Mercury, August 21, 1863 [OAF]
Morris Island, Aug. 9, 1863
—Since my last weekly melange, the situation remains about the same in this department. The 55th regiment, Col. N. P. Hallowell commanding, arrived here from Newbern last Monday, and on Tuesday the regiment was introduced to Messrs. Shovel and Spade, a firm largely interested in building rifle pits, breastworks and batteries. The men appear to be in splendid physical condition, and take the two regiments in the aggregrate, I think the 55th is superior in material to the 54th. But the hardships incident to a soldier’s life may equalize them in a month or two.
Last Wednesday night, as a party of men on a fatigue expedition were approaching Fort Johnson, a little too near, they narrowly escaped being captured. The party were in boats containing lumber, for the purpose of building a bridge across the creek which divides this island from James Island. The tide falling, near morning they were discovered by the rebel pickets, who commenced firing on them. Had not our own sharpshooters been near, the rebels would no doubt have captured some of our men; as it was, however, the fatigue party scrambled out of the boats, and made tracks through the mud and mire for camp. The rebels did succeed in capturing a captain and five men, but they escaped.
The sickly season has now about commenced; daily we hear the muffled drum, accompanied by the shrill, shrieking tones of the fife, which tells us that the “fell destroyer, Death,” is near. Three times yesterday the plaintive notes of Bonaparte crossing the Alps were played passing our camp, followed by some noble son of New England in each instance. Our own regiment, too, lost one yesterday. His name was John Pieere, of Philadelphia; his complaint was fever.3 About noon yesterday there was sudden cessation of firing; the cause of it was the rebels sent out a flag of truce, and after that some of the general officers rode to the front and met those bearing it. What the result was is not known; but there were many rumors afloat during the afternoon in regard to it; some even hinting that Fort Wagner’s defenders wished to sue for conditional terms; others to the effect that the “populace” of Charleston, not unlike their confreres in New York, were becoming clamorous for peace, threatening Jeff, Beauregard & Co. with violence if they persisted in holding on to Charleston, in view of the vast preparations the “Yankees” were making for their destruction; and that Beauregard came to make some treaty for the surrender of the city. But the news manufacturers didn’t hit the nail on the head, I guess, for by 6 o’clock they were blazing away at each other nicely, with every prospect of —”to be continued.”
Last Wednesday afternoon the companies were all formed in line in their respective streets, when Col. Littlefield addressed each company separately to this effect: “I have been requested by the paymaster to say that if the men are ready to receive TEN dollars per month as part pay, he will come over and pay the men off; you need not be afraid though that you won’t get your THIRTEEN dollars per month, for you surely will.” He then went on explaining how this little financial hitch was brought about, by telling us of some old record on file in relation to paying laborers or contrabands employed on public works, which the War Department had construed as applying to colored soldiers, urging us to take the TEN NOW and wait for some action of the Government for the other three. He then said, “all who wish to take the ten dollars per month, raise your right hand,” and I am glad to say not one man in the whole regiment lifted a hand. He then said, we might not receive any money till after the convening of Congress. We replied that we had been over five months waiting, and we would wait till the Government could frame some special law, for the payment of part of its troops. The 2d South Carolina regiment was paid the ten dollars per month; but we were enlisted under different circumstances. Too many of our comrades’ bones lie bleaching near the walls of Fort Wagner to subtract even one cent from our hard earned pay. If the nation can ill afford to pay us, we are men and will do our duty while we are here without a murmur, as we have done always, before and since that day we were offered to sell our manhood for ten dollars per month.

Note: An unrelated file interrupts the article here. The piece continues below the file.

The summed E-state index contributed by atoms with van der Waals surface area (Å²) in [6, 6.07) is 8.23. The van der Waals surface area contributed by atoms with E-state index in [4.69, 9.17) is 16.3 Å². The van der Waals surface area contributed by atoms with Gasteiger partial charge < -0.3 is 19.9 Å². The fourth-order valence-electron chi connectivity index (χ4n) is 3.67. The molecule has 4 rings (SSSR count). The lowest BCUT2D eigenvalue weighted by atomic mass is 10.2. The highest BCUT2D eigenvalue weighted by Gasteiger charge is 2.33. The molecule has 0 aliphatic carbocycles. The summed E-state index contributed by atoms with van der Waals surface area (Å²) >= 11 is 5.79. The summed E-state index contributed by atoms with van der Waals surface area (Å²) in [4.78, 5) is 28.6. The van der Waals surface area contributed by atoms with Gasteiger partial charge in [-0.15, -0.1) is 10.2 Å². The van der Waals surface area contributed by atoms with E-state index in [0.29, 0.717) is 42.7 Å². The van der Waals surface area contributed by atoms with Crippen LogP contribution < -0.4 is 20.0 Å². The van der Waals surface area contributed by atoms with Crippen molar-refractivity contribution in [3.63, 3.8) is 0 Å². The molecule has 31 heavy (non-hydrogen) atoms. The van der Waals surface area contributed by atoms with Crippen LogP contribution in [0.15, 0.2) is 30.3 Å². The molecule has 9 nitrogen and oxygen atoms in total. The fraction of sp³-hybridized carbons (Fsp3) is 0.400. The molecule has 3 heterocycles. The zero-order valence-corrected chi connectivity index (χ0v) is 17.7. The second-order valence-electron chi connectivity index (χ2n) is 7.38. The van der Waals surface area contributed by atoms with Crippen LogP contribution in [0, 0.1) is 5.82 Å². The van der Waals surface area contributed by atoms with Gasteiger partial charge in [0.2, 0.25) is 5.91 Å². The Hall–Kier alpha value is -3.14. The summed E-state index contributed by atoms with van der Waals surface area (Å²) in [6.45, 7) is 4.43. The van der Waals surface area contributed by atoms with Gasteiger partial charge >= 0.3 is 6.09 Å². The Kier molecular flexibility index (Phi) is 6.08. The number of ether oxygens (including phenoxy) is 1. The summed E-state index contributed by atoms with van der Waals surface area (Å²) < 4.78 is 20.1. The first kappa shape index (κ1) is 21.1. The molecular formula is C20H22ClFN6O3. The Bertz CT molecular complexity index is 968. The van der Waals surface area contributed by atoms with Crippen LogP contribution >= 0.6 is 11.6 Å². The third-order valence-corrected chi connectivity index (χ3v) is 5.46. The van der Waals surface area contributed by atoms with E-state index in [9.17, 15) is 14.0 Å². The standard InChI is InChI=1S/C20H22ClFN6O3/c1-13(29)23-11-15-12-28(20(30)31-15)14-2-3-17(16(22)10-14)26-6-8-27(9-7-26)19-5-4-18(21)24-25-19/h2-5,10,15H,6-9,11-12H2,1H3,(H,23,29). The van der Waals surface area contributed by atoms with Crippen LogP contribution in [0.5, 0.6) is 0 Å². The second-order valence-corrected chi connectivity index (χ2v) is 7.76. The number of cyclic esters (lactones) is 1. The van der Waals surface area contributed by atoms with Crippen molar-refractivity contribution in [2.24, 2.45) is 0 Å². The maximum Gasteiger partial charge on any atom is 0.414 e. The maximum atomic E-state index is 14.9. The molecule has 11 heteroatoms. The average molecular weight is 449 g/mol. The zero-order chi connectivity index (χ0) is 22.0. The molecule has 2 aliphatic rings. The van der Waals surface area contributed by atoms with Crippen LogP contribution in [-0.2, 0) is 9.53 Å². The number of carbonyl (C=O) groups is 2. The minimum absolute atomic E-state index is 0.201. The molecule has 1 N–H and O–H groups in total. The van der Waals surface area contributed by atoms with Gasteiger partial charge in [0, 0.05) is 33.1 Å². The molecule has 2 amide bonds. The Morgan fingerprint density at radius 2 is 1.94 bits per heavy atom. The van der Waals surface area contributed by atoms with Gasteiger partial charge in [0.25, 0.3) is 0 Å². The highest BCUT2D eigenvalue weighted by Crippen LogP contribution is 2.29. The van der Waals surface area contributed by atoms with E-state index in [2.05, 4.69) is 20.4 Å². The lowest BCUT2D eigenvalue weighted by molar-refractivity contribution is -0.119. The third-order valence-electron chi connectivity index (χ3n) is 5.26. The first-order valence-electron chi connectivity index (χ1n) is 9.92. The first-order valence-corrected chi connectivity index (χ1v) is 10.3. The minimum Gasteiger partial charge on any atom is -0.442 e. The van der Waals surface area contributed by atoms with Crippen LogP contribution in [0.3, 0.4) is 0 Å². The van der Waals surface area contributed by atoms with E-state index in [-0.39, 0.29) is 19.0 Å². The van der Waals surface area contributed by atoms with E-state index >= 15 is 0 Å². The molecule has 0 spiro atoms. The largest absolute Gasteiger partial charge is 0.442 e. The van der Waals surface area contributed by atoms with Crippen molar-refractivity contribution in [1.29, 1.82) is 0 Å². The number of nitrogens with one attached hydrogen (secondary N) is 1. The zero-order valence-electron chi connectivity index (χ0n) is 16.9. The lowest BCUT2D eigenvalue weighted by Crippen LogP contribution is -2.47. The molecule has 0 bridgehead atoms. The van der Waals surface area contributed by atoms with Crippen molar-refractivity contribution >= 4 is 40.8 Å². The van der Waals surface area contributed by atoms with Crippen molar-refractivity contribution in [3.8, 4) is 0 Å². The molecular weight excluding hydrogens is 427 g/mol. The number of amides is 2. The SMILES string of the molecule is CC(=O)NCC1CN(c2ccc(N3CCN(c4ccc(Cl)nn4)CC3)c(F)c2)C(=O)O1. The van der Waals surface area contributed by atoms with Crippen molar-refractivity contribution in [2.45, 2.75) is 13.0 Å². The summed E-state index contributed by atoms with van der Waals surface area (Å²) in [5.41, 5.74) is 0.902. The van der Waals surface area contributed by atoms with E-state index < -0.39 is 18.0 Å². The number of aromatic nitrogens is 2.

J. H. G.
P.S. — I have just learned on “undoubted authority” that the flag of truce was for the purpose of returning the letters, valuables and money found on our dead and wounded in the assault of the 18th July. This may seem wonderful, that the rebels should act so honorably, but it is a fact. May be they are putting in practice what Hon. A. H. Stephens undertook to negotiate, thinking we will be magnanimous when we enter Charleston.
J. H. G.
August 9, 1863
This is Gooding’s 23rd letter to the Mercury:
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